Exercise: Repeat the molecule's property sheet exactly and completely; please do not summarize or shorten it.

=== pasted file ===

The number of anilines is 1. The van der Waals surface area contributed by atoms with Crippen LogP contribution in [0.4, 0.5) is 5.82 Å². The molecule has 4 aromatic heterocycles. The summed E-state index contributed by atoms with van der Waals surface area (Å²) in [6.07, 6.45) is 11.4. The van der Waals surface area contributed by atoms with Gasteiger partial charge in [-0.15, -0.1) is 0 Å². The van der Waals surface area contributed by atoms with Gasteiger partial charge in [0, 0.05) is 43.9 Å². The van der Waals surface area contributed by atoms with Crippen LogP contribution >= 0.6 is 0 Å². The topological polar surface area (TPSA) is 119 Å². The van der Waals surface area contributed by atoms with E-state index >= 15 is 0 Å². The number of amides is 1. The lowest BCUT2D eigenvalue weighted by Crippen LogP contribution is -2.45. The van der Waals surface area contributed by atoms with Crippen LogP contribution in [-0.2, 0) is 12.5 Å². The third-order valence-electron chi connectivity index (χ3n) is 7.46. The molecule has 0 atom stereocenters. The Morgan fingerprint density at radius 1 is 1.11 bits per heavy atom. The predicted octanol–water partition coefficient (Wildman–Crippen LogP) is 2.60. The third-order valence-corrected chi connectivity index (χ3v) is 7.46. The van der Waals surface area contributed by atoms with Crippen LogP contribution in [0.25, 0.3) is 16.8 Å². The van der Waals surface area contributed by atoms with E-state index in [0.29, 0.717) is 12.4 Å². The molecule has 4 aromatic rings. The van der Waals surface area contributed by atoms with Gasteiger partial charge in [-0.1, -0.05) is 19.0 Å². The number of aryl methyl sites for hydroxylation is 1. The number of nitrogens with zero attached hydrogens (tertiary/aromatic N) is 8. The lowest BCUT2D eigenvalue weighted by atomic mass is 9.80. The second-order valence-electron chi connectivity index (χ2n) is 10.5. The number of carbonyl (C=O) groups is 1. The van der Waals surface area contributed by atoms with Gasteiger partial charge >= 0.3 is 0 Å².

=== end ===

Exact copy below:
The number of anilines is 1. The van der Waals surface area contributed by atoms with Crippen LogP contribution in [0.4, 0.5) is 5.82 Å². The molecule has 4 aromatic heterocycles. The summed E-state index contributed by atoms with van der Waals surface area (Å²) in [6.07, 6.45) is 11.4. The van der Waals surface area contributed by atoms with Gasteiger partial charge in [-0.15, -0.1) is 0 Å². The van der Waals surface area contributed by atoms with Gasteiger partial charge in [0, 0.05) is 43.9 Å². The van der Waals surface area contributed by atoms with Crippen LogP contribution >= 0.6 is 0 Å². The topological polar surface area (TPSA) is 119 Å². The van der Waals surface area contributed by atoms with E-state index >= 15 is 0 Å². The number of amides is 1. The lowest BCUT2D eigenvalue weighted by Crippen LogP contribution is -2.45. The van der Waals surface area contributed by atoms with Crippen LogP contribution in [-0.2, 0) is 12.5 Å². The third-order valence-electron chi connectivity index (χ3n) is 7.46. The molecule has 0 atom stereocenters. The Morgan fingerprint density at radius 1 is 1.11 bits per heavy atom. The predicted octanol–water partition coefficient (Wildman–Crippen LogP) is 2.60. The third-order valence-corrected chi connectivity index (χ3v) is 7.46. The van der Waals surface area contributed by atoms with Crippen LogP contribution in [0.25, 0.3) is 16.8 Å². The van der Waals surface area contributed by atoms with E-state index in [0.29, 0.717) is 12.4 Å². The molecule has 4 aromatic rings. The van der Waals surface area contributed by atoms with Gasteiger partial charge in [-0.1, -0.05) is 19.0 Å². The number of aryl methyl sites for hydroxylation is 1. The number of nitrogens with zero attached hydrogens (tertiary/aromatic N) is 8. The lowest BCUT2D eigenvalue weighted by atomic mass is 9.80. The second-order valence-electron chi connectivity index (χ2n) is 10.5. The number of carbonyl (C=O) groups is 1. The van der Waals surface area contributed by atoms with Gasteiger partial charge >= 0.3 is 0 Å².